Our first centre was at Coconut Lodge, a friendly bed and breakfast in the suburbs of Panama City. It has a swimming pool with quite a good number of birds seen, both in the gardens and on short walks on the surrounding area. We also spotted a small troop of Geoffroy’s Tamarin monkeys in the garden. The highlight of this part of the trip was a partial transit of the canal organised for us by the B & B. After an early start we boarded a small boat with about 200 other passengers and travelled through the Canal from the outskirts of Panama City to Gatun Lake which included negotiating three locks. One surprise was the large number of fish eating birds such as Magnificent Frigate Birds, Brown Pelicans, Ospreys and several species of herons and egrets in the vicinity of the Canal. Evidently the reason for this is that, as the locks are emptied of fresh water into the salt water of the sea, the fresh water fish cannot survive and provide ‘easy pickings’ for the birds.
After six days in Panama City we transferred to Gamboa. This is a small town only about 30 miles from Panama City. It is situated at the confluence of the river Chagres and the Canal in the Soberania rainforest area. The B & B we stayed at is a large, very nice house which was built and used by the Americans when they owned the Canal. The B & B is part of the Canopy Tower organisation and we were able to visit the Tower and to go on a couple of their guided trips into the forest area. This is a fantastic area for birding. Just outside of Gamboa, and within walking distance of the B & B, is the Pipeline Road where the Audubon Society held its world Christmas bird count record for 19 years, with 357 species of birds identified in a period of 24 hours! Needless to say we did fall a bit short of that number. Many of the birds live close to the forest floor which makes identification and getting decent photographs really difficult, so being with a local guide is really essential. The Squirrel Cuckoo however proved easier to photograph than our own Cuckoo.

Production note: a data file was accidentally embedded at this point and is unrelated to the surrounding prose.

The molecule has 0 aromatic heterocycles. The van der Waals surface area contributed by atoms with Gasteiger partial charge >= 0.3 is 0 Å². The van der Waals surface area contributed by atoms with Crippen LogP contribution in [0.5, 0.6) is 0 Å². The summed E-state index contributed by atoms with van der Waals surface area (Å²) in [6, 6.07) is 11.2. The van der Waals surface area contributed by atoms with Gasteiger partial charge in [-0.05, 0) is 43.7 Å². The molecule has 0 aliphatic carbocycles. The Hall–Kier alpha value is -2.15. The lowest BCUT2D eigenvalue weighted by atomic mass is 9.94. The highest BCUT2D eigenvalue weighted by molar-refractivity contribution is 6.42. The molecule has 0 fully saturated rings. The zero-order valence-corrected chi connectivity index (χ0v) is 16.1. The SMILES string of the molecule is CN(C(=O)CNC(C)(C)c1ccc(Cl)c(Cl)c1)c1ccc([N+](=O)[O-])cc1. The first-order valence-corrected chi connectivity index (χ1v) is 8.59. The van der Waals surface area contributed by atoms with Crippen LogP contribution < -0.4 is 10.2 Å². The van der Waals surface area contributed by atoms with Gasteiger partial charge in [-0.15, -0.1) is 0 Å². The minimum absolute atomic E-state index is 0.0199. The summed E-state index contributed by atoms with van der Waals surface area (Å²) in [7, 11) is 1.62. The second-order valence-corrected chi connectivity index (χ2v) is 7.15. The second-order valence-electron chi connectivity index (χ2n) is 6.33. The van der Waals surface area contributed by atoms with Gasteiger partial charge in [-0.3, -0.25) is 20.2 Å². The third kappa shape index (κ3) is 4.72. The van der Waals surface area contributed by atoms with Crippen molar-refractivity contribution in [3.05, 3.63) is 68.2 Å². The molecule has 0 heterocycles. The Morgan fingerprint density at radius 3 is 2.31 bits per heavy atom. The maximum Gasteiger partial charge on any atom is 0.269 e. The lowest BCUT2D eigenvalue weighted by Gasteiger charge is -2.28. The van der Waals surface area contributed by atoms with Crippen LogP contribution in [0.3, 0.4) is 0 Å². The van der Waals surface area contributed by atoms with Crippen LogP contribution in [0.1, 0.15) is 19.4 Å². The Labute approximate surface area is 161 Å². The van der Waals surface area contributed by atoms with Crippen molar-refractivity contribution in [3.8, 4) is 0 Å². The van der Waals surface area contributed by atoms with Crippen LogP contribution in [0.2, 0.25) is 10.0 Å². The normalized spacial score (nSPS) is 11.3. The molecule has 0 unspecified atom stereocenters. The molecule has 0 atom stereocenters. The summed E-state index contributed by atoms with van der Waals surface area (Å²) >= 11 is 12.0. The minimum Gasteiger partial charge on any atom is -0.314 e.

The third, and final, leg of the trip involved a two hour transfer to Canopy Lodge (also part of the Canopy tower group). It is situated in El Valle de Antón, a mountain valley town much cooler than the tropical lowland and so attracting different species of birds. The accommodation and food is first class and the birding trips are excellent with brilliant guides who know the area and the birds extremely well. After a good deal of endeavour on the part of our guide we saw all 4 Motmot species found in Panama, including the elusive Tody Motmot as well as 5 species of the wonderful Trogon family. We also saw 4 different species of the Puffbird family all of which are stout and puffy! A regular supply of food is put on the bird tables and this ensures first class views a large number of species including Rufous Motmot, Collared Aricari, Thick-billed Euphonia, Gray-headed Chachalaca and Chestnut-headed Oropendola.This was a very pleasant place to stay where it is possible to relax between the birding activities.
We finished up with a total of 227 species as well as a number of mammal species and other wildlife. The flights were all OK and it was not too difficult to arrange an independent holiday to Panama which had the advantage of us being able to tailor the accommodation and tours to suit our needs.
Mike and Elaine Landen